§ 101.252 Candidates entitled to have names printed on certain ballots; exception.
Overview of Statute
(1) Any candidate for nomination who has qualified as prescribed by law is entitled to have his or her name printed on the official primary election ballot. However, when there is only one candidate of any political party qualified for an office, the name of the candidate shall not be printed on the primary election ballot, and such candidate shall be declared nominated for the office.
s. 27, ch. 6469, 1913; RGS 331; CGL 388; s. 3, ch. 26870, 1951; s. 1, ch. 63-99; s. 5, ch. 65-378; s. 16, ch. 77-175; s. 21, ch. 89-338; s. 561, ch. 95-147; s. 15, ch. 2005-286.
1. Definition for Primary Election
An election held preceding the general election for the purpose of nominating a party nominee to be voted for in the general election to fill a national, state, county, or district office.
2. Definition for Ballot
As used in the Electronic Voting Systems Act, ballot means the card, tape, or other vehicle upon which the elector’s choices are recorded.
3. Definition for Election
Any primary election, special primary election, special election, general election, or presidential preference primary election.
4. Definition for Candidate
Any person to whom any one or more of the following applies:
Case Name: Republican State Executive Committee v. Graham
Citation: 388 So.2d 556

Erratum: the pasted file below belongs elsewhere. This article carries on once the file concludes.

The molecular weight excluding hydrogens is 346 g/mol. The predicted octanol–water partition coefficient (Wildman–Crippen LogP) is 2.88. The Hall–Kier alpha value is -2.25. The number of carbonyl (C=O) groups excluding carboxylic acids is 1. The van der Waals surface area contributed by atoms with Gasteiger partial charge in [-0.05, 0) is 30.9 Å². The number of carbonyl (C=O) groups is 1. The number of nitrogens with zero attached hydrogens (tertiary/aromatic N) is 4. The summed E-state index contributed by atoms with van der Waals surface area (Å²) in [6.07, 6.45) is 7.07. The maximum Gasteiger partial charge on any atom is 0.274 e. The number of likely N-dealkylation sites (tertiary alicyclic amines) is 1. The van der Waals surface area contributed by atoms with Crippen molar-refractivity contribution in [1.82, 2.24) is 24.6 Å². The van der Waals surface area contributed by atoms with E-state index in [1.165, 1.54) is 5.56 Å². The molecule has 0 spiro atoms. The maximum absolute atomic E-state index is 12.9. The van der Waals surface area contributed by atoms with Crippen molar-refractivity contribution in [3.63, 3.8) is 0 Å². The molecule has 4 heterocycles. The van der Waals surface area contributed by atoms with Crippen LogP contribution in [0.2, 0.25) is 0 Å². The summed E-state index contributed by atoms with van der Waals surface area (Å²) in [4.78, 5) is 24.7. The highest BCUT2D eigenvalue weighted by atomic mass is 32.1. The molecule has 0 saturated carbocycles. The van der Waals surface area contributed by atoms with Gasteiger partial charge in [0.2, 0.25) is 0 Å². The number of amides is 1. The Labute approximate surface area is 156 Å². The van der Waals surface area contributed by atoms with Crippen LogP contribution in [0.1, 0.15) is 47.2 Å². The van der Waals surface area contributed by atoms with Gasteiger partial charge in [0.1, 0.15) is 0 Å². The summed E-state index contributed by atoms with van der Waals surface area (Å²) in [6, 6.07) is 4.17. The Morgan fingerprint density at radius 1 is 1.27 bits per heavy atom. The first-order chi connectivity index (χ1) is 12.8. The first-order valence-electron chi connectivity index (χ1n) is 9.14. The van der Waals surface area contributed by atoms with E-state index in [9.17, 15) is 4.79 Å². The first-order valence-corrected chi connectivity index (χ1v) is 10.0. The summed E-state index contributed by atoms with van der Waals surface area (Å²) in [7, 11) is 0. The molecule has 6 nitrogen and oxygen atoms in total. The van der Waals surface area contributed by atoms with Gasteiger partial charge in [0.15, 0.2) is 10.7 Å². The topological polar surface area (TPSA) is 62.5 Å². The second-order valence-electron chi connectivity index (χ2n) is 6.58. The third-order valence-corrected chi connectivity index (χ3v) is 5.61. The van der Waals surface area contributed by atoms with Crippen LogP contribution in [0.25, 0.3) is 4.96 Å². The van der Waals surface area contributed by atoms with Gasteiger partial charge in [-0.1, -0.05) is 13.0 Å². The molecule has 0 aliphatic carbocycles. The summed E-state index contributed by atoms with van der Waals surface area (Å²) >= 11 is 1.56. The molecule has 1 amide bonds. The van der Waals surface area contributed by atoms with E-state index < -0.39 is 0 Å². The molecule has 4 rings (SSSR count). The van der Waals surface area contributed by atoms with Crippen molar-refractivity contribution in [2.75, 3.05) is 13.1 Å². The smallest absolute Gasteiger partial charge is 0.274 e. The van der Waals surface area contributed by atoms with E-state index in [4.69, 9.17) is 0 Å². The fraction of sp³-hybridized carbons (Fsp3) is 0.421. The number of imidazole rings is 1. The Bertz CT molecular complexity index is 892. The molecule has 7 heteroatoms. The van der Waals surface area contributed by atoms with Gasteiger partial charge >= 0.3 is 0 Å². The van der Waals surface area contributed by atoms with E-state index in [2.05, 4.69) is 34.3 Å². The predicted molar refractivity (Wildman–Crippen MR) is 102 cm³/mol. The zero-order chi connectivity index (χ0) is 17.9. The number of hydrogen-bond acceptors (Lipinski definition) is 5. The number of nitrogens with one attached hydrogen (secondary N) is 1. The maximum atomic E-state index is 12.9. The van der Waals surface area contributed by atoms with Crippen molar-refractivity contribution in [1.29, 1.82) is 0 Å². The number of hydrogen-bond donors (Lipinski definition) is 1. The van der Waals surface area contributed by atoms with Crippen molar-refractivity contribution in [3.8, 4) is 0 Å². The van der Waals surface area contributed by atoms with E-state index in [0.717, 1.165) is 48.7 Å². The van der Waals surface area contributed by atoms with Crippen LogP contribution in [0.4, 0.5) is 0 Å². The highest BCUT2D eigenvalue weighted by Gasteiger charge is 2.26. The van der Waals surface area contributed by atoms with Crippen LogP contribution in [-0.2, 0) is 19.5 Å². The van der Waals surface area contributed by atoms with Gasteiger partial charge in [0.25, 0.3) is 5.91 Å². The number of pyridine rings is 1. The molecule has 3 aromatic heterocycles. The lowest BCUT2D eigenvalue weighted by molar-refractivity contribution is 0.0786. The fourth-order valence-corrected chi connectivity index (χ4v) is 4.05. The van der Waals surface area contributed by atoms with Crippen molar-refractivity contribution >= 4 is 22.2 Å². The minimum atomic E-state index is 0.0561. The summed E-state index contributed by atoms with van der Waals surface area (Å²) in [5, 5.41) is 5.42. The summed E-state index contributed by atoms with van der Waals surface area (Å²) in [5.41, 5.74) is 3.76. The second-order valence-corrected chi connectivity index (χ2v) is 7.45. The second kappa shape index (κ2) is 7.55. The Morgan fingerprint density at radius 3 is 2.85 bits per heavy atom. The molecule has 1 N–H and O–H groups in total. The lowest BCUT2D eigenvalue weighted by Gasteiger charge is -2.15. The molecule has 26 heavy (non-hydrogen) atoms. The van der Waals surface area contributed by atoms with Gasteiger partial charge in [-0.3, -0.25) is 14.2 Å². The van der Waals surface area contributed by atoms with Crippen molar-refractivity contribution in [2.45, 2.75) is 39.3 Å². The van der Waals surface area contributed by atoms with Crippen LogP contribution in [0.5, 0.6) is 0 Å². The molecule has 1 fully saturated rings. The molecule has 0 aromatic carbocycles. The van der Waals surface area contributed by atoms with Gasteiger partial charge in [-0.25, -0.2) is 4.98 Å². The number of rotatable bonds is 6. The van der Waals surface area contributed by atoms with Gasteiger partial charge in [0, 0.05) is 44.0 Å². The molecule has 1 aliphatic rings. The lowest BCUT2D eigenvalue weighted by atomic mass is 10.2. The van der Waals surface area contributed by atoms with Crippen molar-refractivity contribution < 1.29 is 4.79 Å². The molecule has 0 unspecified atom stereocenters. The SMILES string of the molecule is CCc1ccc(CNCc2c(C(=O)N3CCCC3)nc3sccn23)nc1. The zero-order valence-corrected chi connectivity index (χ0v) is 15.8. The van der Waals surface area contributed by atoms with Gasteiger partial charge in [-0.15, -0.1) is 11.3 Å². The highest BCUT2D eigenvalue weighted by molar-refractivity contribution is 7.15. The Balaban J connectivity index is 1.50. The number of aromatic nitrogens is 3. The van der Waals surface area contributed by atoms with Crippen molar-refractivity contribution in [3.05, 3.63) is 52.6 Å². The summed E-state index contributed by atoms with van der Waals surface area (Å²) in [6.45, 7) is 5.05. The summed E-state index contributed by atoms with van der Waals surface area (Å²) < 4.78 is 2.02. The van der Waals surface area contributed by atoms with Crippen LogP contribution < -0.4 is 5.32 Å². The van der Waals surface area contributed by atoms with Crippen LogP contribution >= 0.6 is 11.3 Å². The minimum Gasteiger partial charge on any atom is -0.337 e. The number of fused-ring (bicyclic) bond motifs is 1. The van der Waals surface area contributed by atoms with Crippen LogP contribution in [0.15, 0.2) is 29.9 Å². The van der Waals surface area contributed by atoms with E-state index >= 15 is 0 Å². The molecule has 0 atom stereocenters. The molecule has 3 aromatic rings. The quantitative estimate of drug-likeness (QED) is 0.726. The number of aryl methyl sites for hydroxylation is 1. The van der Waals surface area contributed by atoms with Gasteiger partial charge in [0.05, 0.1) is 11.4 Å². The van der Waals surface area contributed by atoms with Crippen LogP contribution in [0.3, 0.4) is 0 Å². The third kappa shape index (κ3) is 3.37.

Case Summary: Republican State Executive Committee v. Graham held that the statute governing candidates for nomination who were entitled to have their names printed on the official primary ballot clearly stated that if there was only one candidate, that candidate was automatically nominated for office. Further, the Governor had a legal duty to call for a special primary when the sole qualifier for a legislative seat withdrew from the race.
Case Name: In re Advisory Opinion to Governor Request of Aug. 28, 1980
Citation: 388 So.2d 554
Case Summary: In re Advisory Opinion to Governor Request of Aug. 28, 1980 held that it did not construe a request to render an advisory opinion interpreting the Florida Constitution regarding responsibilities under the statutory provisions referred to in the request to involve the interpretation of any portion of the constitution.
Case Name: State ex rel. Shevin v. Stone
Citation: 279 So.2d 17
Case Summary: State ex rel. Shevin v. Stone held that the respondent candidates satisfied the resign to run statute and that the state attorney general's grounds for issuance of a writ of mandamus requesting the secretary of state to remove their names from the ballot failed.
Fla. Jur. 2d Elections s 78, Generally
Fla. Jur. 2d Elections s 130, Primary election ballots
Fla. Jur. 2d Elections s 189, Generally; vote necessary to constitute choice
Construction and application of statutes relating to filling vacancies in nominations for election to public office, 143 A.L.R. 996
“Candidate-Making and the Constitution: Constitutional Restraints on and Protections of Party Nominating Methods” 57 S. Cal. L. Rev. 213